Risks Detected in Local Public Pension Systems

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Source: Santa Barbara County Grand Jury

The 2017-18 Santa Barbara County Jury received complaints about the nine principal public pension systems in Santa Barbara County – the County of Santa Barbara Employee Retirement System (SBCERS), which is not part of the California Public Employee Retirement System (CalPERS) risk pool, and the eight municipal systems of Buellton, Carpinteria, Goleta, Guadalupe, Lompoc, Santa Maria, the City of Santa Barbara and Solvang, which manage 32 plans within the CalPERS risk pool.  Following those complaints and given the public concern about the viability of defined benefit pensions in the County, the Jury analyzed risks to the County and municipal pension systems over the period 2018-2047.

The Jury found the highest risks in the plans of Lompoc (six pension plans), the City of Santa Barbara (four pension plans), and Santa Maria (seven pension plans), which are the largest in the County.  It found moderate risks in Guadalupe (five pension plans) and Solvang (three pension plans).  It found minimal to moderate risks in Buellton (two pension plans) and Goleta (two pension plans).  Risks in SBCERS are moderate and well managed.

The full report is below:

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Luvaduck Jun 22, 2018 08:20 AM
Risks Detected in Local Public Pension Systems

When a deputy sheriff can retire @ $250K/year, a figure I got from the newspaper when we had one, with the schooling time it takes to get the job compared to what it takes for most professions, it's hard to be all that concerned. The problem is letting the retirement amounts get so out of hand to start with--but they did so that brings up the question of going back on legal commitments.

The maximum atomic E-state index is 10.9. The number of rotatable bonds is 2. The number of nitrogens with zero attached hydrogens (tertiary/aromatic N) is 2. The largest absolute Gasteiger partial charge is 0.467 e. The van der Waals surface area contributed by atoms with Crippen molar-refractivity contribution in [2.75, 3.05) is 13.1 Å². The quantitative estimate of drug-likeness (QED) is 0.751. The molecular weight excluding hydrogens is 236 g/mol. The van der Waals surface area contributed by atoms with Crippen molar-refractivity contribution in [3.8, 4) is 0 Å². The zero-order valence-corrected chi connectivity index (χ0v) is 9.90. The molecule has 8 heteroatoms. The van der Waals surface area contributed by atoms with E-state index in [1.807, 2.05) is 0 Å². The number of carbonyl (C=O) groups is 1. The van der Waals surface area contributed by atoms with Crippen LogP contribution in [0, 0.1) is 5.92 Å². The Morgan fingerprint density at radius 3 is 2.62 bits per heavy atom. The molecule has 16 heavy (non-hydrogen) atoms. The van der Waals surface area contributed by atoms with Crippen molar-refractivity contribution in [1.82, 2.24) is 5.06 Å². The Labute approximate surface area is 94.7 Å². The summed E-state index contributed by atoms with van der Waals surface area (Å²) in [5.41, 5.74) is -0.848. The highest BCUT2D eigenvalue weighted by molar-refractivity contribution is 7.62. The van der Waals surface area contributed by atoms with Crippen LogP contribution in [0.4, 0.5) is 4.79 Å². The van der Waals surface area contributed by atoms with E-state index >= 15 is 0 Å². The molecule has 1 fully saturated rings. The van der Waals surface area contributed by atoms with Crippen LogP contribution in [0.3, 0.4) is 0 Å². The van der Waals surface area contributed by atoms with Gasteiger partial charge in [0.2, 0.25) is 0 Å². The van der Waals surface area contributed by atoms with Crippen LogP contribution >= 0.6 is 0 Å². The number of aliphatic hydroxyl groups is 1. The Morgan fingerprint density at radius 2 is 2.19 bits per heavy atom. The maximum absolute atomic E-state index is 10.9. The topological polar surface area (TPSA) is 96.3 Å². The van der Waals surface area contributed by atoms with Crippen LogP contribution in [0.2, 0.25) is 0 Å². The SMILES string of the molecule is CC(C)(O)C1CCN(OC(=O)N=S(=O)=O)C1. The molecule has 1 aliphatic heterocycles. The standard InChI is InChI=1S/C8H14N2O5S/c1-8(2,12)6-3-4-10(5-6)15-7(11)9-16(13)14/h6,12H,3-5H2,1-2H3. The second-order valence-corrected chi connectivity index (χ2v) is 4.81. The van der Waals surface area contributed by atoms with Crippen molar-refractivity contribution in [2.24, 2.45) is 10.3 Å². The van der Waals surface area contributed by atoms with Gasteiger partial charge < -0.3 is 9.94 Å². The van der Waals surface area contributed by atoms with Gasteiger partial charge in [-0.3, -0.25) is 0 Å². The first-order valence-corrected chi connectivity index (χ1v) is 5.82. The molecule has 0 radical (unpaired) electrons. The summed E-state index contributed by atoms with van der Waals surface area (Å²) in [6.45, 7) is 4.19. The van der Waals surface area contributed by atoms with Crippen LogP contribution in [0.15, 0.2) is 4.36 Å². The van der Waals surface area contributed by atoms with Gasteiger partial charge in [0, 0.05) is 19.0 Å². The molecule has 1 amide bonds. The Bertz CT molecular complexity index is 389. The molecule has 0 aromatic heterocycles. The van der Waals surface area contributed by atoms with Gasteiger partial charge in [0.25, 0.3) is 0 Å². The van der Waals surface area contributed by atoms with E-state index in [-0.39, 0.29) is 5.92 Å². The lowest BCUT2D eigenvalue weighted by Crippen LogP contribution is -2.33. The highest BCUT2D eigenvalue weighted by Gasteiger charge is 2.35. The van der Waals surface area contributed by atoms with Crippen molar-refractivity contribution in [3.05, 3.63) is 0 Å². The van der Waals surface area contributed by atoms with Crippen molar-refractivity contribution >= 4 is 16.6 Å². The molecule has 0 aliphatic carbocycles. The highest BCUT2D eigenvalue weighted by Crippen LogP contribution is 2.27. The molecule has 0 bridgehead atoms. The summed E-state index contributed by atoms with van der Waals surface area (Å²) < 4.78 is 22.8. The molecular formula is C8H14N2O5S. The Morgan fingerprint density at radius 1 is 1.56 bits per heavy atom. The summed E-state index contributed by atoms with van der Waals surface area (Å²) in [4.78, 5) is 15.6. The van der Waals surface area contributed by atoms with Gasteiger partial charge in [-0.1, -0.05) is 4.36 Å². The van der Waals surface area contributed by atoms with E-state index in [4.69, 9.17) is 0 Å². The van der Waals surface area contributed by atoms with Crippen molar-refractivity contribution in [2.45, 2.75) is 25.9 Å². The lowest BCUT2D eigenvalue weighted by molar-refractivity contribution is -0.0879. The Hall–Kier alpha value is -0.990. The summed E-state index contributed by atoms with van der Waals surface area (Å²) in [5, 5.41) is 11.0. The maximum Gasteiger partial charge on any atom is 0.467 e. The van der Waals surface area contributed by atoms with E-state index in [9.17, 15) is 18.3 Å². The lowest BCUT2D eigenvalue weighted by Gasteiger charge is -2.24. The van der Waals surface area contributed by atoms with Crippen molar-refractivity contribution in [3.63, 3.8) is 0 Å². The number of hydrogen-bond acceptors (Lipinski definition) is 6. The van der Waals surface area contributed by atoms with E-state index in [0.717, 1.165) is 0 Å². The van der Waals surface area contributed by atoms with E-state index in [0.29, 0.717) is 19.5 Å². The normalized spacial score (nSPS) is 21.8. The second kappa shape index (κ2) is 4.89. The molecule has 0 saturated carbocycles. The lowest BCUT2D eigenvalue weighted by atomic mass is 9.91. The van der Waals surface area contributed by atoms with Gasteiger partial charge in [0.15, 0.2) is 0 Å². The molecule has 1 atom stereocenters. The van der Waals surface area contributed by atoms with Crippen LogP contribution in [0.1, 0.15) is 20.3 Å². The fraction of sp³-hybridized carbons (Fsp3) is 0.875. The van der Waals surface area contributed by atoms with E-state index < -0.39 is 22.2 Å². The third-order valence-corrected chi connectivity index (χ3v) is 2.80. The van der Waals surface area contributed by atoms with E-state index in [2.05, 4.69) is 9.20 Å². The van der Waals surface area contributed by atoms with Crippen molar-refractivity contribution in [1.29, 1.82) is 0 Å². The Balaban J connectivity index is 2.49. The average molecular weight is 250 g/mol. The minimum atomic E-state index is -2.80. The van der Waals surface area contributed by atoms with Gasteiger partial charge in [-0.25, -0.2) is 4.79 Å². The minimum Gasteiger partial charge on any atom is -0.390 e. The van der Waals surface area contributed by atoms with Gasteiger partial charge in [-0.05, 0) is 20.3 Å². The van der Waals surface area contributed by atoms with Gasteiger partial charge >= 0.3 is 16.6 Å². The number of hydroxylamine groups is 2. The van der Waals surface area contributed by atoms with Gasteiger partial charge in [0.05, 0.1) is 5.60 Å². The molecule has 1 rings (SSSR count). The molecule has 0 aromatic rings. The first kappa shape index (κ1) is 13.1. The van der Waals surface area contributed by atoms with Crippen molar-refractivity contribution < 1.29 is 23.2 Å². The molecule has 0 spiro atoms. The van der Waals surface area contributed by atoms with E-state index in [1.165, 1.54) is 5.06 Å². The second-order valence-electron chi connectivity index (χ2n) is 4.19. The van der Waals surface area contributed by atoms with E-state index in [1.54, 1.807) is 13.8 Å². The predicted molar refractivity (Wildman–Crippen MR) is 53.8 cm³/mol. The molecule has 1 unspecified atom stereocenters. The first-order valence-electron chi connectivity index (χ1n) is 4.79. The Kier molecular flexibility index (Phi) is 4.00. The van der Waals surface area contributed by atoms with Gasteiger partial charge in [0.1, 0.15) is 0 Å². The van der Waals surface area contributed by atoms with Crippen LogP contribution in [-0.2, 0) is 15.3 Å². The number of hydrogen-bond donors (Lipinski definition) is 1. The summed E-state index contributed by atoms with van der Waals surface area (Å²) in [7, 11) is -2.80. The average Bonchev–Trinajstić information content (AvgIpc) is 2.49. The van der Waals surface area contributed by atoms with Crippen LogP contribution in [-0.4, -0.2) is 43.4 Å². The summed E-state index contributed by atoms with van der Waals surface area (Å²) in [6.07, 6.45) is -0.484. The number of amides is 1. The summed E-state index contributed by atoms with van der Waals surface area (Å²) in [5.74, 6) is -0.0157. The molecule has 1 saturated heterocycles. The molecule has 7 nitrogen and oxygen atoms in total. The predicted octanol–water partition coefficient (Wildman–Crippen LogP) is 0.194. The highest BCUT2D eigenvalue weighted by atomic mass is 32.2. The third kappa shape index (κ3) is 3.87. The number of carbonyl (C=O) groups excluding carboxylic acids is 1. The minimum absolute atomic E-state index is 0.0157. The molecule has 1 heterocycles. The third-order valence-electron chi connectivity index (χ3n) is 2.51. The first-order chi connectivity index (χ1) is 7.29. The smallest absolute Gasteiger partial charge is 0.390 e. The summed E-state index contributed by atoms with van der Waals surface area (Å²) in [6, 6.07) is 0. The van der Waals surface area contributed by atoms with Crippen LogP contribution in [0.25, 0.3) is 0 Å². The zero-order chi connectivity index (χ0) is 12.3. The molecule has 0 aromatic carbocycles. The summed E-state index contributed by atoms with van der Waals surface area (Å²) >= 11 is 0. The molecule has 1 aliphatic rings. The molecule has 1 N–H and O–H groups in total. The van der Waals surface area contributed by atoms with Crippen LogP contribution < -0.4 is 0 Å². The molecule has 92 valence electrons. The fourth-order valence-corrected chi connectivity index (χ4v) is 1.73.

a-1556265507 Jun 22, 2018 08:48 AM
Risks Detected in Local Public Pension Systems

Firefighters have it even better. Not only is their work week easier, the risk of danger is much less and they spend their time learning to cook, plotting their retirement on the internet and with each other and coordinating political campaigns to get support from their bosses. Really. thousands of applicants for each opening and yet, while the pay is pretty fair, the retirement is absurd.

PitMix Jun 21, 2018 09:59 AM
Risks Detected in Local Public Pension Systems

Most of the pension obligation is due to the public safety pensions. It's hard to argue that cops and firefighters don't deserve good pensions, but this will definitely affect the level of services provided by our local governments going forward.

monkeyboy Jun 21, 2018 03:38 PM
Risks Detected in Local Public Pension Systems

It's actually very easy to argue that a public safety officer should not be able to stuff their last 3 years with vacation cashouts and retire at 50 with their all time high salary as a pension, along with lifetime health. They are already very highly compensated for the job they do and should be able to plan for their own retirement like every other person. The few firemen I know are among the wealthiest people I interact with, with new cars, multiple houses and luxurious vacations while I'm barely scraping by to pay the taxes that funds all of that.

Factotum Jun 21, 2018 09:39 AM
Risks Detected in Local Public Pension Systems

(1) Employee unions need to come to the table with voluntary concessions. (2) Elected officials need to stop sabotaging future revenue streams. (3) Voters need to throw the bums out who did this to us, instead of continually re-electhing them.

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